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23rd June, 2022 - 8:24pm: Knightsdale Road, Weymouth - A crew from Weymouth station attended a c...Read more

23rd June, 2022 - 9:21pm: Limpley Stoke - Our crew from Trowbridge assisted Avon Fire & Resc...Read more

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22nd June, 2022 - 2.41pm: At 2.41pm we received a call to alarms operating in a residential prop...Read more

22nd June, 2022 - 1.48pm: At 1.48pm we received a call to alarms activating in a residential pro...Read more

22nd June, 2022 - 1.46pm: At 1.46pm we received a call to alarms activating in a school in The S...Read more

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22nd June, 2022 - 1.27pm: At 1.27pm we received a call to a wooden shed on fire in Clayford Aven...Read more

22nd June, 2022 - 1.24pm: At 1.24pm we received a call to alarms activating in a residential pro...Read more

Fire safety in high rise buildings

This section provides advice for owners and managing agents of tall buildings, covering best practice and legal responsibilities. Safety advice for residents can be found here.

High rise buildings are, generally speaking, those buildings with ground and more than four upper floors or with a floor of more than 18m from the ground.

Since the tragic events at Grenfell Tower in 2017, the Service has been working hard to ensure that residents of high rise buildings and our firefighters are as safe as they can be. As such, we have visited every high rise building in the Service area, conducted familiarisation visits, and met with resident groups to advise and reassure.

The Dame Judith Hackitt review into high rise safety, the Government’s response documents, and the currently on-going public enquiry are continuing to change the thought processes about tall buildings, and we are working with Government and the National Fire Chiefs Council (NFCC) to ensure that we contribute to the debate and the subsequent proposed changes.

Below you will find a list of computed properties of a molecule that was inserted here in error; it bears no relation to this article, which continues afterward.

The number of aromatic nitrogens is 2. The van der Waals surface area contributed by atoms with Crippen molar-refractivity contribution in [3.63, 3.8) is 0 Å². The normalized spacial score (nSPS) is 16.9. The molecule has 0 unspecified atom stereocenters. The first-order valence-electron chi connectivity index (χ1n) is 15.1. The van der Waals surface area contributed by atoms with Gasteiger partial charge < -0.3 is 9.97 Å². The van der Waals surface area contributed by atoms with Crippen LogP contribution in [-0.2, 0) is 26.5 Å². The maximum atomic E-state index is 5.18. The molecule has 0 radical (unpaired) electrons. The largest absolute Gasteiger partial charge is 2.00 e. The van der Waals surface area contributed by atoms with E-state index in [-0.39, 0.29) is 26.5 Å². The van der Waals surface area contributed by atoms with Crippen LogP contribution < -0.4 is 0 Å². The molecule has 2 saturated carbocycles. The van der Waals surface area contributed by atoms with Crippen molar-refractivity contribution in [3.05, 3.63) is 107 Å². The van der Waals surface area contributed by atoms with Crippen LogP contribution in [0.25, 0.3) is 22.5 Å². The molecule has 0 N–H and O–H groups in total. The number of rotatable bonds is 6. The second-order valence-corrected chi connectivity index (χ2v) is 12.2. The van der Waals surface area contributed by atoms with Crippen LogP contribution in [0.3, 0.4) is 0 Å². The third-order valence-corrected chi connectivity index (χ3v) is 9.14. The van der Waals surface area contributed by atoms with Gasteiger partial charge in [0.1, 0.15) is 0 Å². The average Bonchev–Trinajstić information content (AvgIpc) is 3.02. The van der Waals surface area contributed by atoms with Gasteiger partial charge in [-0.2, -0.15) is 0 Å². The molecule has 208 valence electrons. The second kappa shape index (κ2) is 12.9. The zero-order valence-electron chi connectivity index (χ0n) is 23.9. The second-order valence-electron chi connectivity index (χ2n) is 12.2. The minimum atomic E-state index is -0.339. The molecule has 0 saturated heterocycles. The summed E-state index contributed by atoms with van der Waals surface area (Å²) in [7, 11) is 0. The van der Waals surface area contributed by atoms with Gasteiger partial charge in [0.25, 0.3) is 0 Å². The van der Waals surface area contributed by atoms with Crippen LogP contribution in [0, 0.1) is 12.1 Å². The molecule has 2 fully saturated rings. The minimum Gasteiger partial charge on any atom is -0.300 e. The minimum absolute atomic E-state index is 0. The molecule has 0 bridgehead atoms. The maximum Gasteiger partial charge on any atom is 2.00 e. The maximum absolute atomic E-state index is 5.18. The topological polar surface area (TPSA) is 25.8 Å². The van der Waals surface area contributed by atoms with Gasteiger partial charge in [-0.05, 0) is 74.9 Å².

The following links and documents are designed for those living in or responsible for high-rise buildings:

Fire Safety (England) Regulations

The UK Government has now introduced the Fire Safety (England) Regulations 2022, which seek to implement several recommendations from Phase 1 of the Grenfell Tower Inquiry, and will come into force on 23 January 2023. The Regulations introduce new requirements for multi-occupied residential buildings, and different regulations apply depending on a building’s height. A full breakdown can be found in the graphic below.

Further information about these changes will be added to this website in due course.

Funding for the removal of unsafe cladding

Funding is available from Government for all leaseholders in high-rise buildings fitted with unsafe cladding – further information about funding options.

Waking watches

The Government has also announced a new £30 million fund to pay for the costs of installing an alarm system in buildings with unsafe cladding. Common Alarms systems will enable costly waking watch measures to be replaced in buildings waiting to have unsafe cladding removed.

The fund builds on recently updated guidance published by the National Fire Chief’s Council on buildings that change from a ‘Stay Put’ to a ‘Simultaneous Evacuation’ fire safety strategy.

Whilst waking watch, when established and operated in accordance with NFCC guidance, is an acceptable risk mitigation strategy, the guidance is clear alarms are preferable on the grounds of both safety and cost efficiency.

Building Safety Regulator

 

 

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